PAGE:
Re-encoding the JPEG will destroy the hidden bits, so it's very fragile.
At some point in the future you can bet your ass that there's going to be a country that implements mandatory filters on uploaded images that destroy any numerical data that could be encoded into them if it's uploaded by an anonymous user. It's too dangerous otherwise (lol).
There are some papers on it that I haven't read yet which may provide a generic attack that preserves image quality but what about audio? Video? Typos in web novels, ebooks? The list goes on. You can hide your info anywhere. I'm waiting for a future where there's an addon for pgp that takes images as an input and outputs something that looks normal instead of just proudly stating you can't see what I'm saying haha. The best defense is one that isn't seen right?
The flip side is that standardized steganography is far less effective. If you write "FooSteg" that can embed messages in jpeg files, I can probably write "FooStegStripper" that can remove messages encoded with FooSteg.
A counterargument is that it's trivial to write a steganography program if someone doesn't think you're using steganography, but it's much harder to not leave a statistical signal if someone is looking for (an unknown) stegnanography. Tools that are sufficiently good enough to defeat generic analysis are hard enough that the ease of which known steganographic tools are defeated becomes an issue.
I've heard it's possible to detect least significant bit steganography using statistics (like we've noticed the red channel varies from neighboring pixels more than usual) but even if that is possible, and I absolutely have doubts about that, there isn't any way to recover the sequence of pixels or decrypt it.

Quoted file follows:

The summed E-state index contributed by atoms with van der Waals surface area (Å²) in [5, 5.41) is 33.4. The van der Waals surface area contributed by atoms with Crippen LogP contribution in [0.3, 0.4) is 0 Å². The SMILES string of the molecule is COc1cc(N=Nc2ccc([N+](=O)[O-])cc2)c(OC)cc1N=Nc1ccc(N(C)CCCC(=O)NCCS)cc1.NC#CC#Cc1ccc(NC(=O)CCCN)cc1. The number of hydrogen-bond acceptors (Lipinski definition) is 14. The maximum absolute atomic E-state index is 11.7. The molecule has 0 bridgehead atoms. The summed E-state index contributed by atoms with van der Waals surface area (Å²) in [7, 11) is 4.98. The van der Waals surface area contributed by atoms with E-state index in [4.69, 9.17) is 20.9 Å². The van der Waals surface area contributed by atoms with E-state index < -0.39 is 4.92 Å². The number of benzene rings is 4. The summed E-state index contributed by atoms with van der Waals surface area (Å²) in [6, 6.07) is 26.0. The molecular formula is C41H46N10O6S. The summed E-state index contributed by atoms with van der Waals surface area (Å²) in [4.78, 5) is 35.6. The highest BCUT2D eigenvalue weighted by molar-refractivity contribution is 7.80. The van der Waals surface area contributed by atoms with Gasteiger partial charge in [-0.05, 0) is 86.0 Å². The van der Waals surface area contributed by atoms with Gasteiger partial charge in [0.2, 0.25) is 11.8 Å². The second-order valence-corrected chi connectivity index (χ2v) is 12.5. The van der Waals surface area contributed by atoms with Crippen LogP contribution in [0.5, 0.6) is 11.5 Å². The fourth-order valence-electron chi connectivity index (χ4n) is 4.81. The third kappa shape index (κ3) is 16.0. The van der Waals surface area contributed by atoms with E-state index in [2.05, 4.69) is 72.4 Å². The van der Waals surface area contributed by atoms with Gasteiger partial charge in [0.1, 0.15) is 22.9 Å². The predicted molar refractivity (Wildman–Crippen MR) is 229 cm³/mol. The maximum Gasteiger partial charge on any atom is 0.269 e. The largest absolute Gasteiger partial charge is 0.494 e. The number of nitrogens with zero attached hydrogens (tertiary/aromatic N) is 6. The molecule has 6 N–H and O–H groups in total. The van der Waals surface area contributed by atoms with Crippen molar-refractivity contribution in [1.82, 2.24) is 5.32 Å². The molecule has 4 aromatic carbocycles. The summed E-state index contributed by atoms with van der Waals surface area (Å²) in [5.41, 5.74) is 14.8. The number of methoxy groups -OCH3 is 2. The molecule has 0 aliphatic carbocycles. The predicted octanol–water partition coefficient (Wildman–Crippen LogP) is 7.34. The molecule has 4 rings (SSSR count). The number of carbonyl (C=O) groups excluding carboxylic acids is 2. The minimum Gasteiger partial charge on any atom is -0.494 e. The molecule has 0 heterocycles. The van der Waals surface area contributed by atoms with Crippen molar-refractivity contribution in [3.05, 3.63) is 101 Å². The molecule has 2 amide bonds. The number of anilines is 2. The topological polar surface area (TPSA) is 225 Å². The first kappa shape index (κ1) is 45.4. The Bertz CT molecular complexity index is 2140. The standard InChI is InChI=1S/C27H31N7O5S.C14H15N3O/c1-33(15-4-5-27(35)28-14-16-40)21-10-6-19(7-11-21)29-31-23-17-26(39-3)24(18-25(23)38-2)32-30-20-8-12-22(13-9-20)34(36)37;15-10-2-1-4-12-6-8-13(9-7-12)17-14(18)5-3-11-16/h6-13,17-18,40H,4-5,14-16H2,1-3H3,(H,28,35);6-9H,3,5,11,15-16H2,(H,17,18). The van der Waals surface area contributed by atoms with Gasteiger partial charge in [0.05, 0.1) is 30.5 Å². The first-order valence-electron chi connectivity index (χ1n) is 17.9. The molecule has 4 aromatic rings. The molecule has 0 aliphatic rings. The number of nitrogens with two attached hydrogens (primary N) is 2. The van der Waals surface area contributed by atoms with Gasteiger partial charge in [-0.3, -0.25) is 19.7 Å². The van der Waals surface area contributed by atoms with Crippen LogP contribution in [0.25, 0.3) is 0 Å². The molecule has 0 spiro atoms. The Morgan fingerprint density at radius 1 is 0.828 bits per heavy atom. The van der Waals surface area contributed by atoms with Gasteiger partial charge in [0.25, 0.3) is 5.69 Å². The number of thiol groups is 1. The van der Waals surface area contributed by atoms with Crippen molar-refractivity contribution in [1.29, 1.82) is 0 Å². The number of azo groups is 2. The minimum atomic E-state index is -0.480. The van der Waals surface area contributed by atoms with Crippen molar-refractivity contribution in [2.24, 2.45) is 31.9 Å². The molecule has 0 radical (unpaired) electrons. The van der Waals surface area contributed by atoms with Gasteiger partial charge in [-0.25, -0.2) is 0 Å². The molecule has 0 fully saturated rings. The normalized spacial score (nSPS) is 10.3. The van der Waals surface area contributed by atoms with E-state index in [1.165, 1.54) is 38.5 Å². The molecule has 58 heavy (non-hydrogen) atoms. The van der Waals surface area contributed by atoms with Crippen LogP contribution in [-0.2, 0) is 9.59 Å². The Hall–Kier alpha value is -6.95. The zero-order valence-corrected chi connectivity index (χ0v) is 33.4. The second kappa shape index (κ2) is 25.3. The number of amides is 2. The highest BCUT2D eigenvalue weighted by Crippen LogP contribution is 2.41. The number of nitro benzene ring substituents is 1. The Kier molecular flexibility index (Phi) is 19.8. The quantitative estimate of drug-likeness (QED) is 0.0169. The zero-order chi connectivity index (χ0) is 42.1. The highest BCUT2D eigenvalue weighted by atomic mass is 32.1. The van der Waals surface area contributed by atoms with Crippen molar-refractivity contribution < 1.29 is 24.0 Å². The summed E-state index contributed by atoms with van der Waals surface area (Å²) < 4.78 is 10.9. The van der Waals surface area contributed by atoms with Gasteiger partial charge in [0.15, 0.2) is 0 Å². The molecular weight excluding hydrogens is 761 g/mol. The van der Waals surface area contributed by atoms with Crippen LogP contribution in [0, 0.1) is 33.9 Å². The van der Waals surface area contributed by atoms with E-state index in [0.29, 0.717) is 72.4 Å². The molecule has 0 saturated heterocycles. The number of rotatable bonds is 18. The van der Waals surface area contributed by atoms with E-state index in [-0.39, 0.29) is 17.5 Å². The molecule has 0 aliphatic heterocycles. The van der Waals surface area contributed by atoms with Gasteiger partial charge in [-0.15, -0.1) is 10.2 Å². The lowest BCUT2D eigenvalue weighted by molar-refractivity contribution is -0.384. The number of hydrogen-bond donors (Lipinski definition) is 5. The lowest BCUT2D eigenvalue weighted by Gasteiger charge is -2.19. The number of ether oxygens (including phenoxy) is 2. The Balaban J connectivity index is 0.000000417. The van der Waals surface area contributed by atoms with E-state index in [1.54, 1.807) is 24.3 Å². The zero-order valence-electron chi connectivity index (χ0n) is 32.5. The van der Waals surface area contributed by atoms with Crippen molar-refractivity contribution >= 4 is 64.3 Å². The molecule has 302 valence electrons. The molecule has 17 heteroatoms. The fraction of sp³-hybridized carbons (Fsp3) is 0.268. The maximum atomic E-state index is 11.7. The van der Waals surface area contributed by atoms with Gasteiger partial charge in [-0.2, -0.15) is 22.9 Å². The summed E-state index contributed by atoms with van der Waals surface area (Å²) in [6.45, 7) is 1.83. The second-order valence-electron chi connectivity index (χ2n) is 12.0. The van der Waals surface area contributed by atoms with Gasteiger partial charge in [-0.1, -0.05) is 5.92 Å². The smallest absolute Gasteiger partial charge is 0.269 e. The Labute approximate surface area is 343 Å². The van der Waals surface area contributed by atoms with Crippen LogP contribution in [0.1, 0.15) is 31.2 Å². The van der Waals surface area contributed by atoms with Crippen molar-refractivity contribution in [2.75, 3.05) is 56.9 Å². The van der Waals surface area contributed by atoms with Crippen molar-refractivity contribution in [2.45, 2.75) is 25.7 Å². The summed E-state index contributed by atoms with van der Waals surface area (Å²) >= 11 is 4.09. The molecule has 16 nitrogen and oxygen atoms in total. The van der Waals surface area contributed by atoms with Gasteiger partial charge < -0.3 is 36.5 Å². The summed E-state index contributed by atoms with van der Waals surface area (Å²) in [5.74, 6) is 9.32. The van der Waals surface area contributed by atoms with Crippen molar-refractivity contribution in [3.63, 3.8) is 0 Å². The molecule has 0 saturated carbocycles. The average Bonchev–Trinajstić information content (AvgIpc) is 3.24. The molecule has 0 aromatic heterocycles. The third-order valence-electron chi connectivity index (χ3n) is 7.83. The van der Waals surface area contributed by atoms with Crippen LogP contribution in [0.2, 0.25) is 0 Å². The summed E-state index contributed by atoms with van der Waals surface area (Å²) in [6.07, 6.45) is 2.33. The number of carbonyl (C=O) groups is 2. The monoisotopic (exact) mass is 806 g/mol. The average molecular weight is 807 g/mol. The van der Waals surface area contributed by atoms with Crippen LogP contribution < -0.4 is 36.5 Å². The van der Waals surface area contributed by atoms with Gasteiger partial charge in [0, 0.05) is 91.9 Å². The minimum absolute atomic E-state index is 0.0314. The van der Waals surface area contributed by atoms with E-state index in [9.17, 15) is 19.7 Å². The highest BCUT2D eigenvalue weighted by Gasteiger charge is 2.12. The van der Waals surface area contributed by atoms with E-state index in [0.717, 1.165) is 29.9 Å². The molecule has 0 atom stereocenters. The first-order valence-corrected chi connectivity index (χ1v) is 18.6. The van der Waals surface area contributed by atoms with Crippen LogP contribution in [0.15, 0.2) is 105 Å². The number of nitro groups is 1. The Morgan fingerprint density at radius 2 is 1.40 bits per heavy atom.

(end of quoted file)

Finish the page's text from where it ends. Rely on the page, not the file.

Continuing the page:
Then a whole world of steganography appears :)
Which reminds me, when at school we had code-names for various drugs so they could be freely spoken of within earshot of anyone, including parents/teachers. Claude = cigarettes, Harry = alcohol, George = marijuana etc hehe. Worked very effectively.
Maybe in the future people will be using something like Rubberhose FS.
It is old and defunct, but this is a filesystem version of runlevel containers in an encrypted ext2 volume. Runlevel X can read all data at runlevel 0-X but not deeper. Typing in a "bad password" only lead to data corruption of existing data as there was no password check.
This provided plausible deniability in that I could have many runlevels, and "juicy" fake docs to lead people off the trail.